Study identifies potential therapeutic targets for COVID-19
A team from Lawson Health Research Institute and Western University profiled the body's immune response to the novel coronavirus (COVID-19), according to new research published in the journal Critical Care Explorations.
Since the pandemic's start there have been reports that the immune system can overreact to the virus and cause a cytokine storm, elevated levels of inflammatory molecules that damage healthy cells. By studying blood samples from critically ill patients at London Health Sciences Centre (LHSC), the research team identified a unique pattern of six molecules that could be used as therapeutic targets to treat the virus.
The study included 30 participants, 10 COVID-19 patients and 10 patients with other infections admitted to LHSC's intensive care unit (ICU), as well as 10 healthy control participants. Blood was drawn daily for the first seven days of ICU admission, processed in a lab, and then analyzed using statistical methods and artificial intelligence (AI).
The research team studied 57 inflammatory molecules. They found that six molecules were uniquely elevated in COVID-19 intensive care unit patients, which include tumor necrosis factor, granzyme B, heat shock protein 70, interleukin-18, interferon-gamma-inducible protein 10, and elastase 2.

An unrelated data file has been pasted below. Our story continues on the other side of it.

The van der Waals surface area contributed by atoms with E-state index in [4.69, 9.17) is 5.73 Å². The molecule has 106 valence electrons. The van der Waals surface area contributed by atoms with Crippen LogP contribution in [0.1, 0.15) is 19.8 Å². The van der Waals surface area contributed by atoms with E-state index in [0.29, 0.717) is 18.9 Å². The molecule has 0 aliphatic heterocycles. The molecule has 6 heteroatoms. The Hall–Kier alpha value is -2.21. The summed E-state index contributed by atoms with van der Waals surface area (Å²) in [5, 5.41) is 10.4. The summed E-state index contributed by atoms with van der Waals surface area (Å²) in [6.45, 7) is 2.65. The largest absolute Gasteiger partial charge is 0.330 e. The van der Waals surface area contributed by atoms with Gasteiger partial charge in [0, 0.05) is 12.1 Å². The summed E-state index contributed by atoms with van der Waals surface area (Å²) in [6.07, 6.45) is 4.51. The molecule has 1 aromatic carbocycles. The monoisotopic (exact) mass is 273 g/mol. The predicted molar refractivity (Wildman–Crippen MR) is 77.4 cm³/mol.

The team also used AI to validate their results. They found that inflammation profiling was able to predict the presence of COVID-19 in critically ill patients with 98 percent accuracy. They also found that one of the molecules, heat shock protein 70, was strongly associated with an increased risk of death when measured in the blood early during the illness.
“Understanding the immune response is paramount to finding the best treatments," said Douglas Fraser, MD, PhD, FRCPC, lead researcher and critical care physician at LHSC, in a statement. “Our next step is to test drugs that block the harmful effects of several of these molecules while still allowing the immune system to fight the virus.”